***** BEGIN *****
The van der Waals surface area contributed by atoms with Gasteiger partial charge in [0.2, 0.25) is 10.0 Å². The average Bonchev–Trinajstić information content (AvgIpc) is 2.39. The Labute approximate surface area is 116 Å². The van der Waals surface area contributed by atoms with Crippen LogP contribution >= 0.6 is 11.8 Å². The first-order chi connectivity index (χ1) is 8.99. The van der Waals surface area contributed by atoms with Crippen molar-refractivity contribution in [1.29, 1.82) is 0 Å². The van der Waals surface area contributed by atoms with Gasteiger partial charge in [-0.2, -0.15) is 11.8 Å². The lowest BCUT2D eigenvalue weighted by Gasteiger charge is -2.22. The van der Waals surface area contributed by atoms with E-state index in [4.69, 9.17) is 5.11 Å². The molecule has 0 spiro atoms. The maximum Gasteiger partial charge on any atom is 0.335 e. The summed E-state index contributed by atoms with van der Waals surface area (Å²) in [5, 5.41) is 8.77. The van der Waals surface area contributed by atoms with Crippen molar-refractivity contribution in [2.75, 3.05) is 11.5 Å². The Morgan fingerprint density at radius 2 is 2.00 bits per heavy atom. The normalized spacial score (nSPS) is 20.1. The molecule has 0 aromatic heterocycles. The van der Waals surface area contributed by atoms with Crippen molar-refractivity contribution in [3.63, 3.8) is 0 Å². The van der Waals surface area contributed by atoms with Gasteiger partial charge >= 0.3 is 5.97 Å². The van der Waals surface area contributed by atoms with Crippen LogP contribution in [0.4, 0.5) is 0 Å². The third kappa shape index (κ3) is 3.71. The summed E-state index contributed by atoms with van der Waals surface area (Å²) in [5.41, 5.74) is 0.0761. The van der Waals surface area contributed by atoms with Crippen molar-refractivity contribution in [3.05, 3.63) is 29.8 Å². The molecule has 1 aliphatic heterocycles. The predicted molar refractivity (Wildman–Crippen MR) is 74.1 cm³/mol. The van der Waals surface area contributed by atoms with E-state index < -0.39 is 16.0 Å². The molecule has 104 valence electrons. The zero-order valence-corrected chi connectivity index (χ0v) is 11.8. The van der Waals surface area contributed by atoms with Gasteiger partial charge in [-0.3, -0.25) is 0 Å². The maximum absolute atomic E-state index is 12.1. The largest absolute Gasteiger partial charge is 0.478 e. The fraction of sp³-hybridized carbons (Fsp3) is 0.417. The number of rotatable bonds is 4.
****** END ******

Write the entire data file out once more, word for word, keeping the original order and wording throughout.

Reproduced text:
The van der Waals surface area contributed by atoms with Gasteiger partial charge in [0.2, 0.25) is 10.0 Å². The average Bonchev–Trinajstić information content (AvgIpc) is 2.39. The Labute approximate surface area is 116 Å². The van der Waals surface area contributed by atoms with Crippen LogP contribution >= 0.6 is 11.8 Å². The first-order chi connectivity index (χ1) is 8.99. The van der Waals surface area contributed by atoms with Crippen molar-refractivity contribution in [1.29, 1.82) is 0 Å². The van der Waals surface area contributed by atoms with Gasteiger partial charge in [-0.2, -0.15) is 11.8 Å². The lowest BCUT2D eigenvalue weighted by Gasteiger charge is -2.22. The van der Waals surface area contributed by atoms with E-state index in [4.69, 9.17) is 5.11 Å². The molecule has 0 spiro atoms. The maximum Gasteiger partial charge on any atom is 0.335 e. The summed E-state index contributed by atoms with van der Waals surface area (Å²) in [5, 5.41) is 8.77. The van der Waals surface area contributed by atoms with Crippen molar-refractivity contribution in [2.75, 3.05) is 11.5 Å². The Morgan fingerprint density at radius 2 is 2.00 bits per heavy atom. The normalized spacial score (nSPS) is 20.1. The molecule has 0 aromatic heterocycles. The van der Waals surface area contributed by atoms with Crippen molar-refractivity contribution in [3.63, 3.8) is 0 Å². The van der Waals surface area contributed by atoms with Gasteiger partial charge >= 0.3 is 5.97 Å². The van der Waals surface area contributed by atoms with Crippen LogP contribution in [0.4, 0.5) is 0 Å². The third kappa shape index (κ3) is 3.71. The summed E-state index contributed by atoms with van der Waals surface area (Å²) in [5.41, 5.74) is 0.0761. The van der Waals surface area contributed by atoms with Crippen molar-refractivity contribution in [3.05, 3.63) is 29.8 Å². The molecule has 1 aliphatic heterocycles. The predicted molar refractivity (Wildman–Crippen MR) is 74.1 cm³/mol. The van der Waals surface area contributed by atoms with E-state index < -0.39 is 16.0 Å². The molecule has 104 valence electrons. The zero-order valence-corrected chi connectivity index (χ0v) is 11.8. The van der Waals surface area contributed by atoms with Gasteiger partial charge in [-0.3, -0.25) is 0 Å². The maximum absolute atomic E-state index is 12.1. The largest absolute Gasteiger partial charge is 0.478 e. The fraction of sp³-hybridized carbons (Fsp3) is 0.417. The number of rotatable bonds is 4.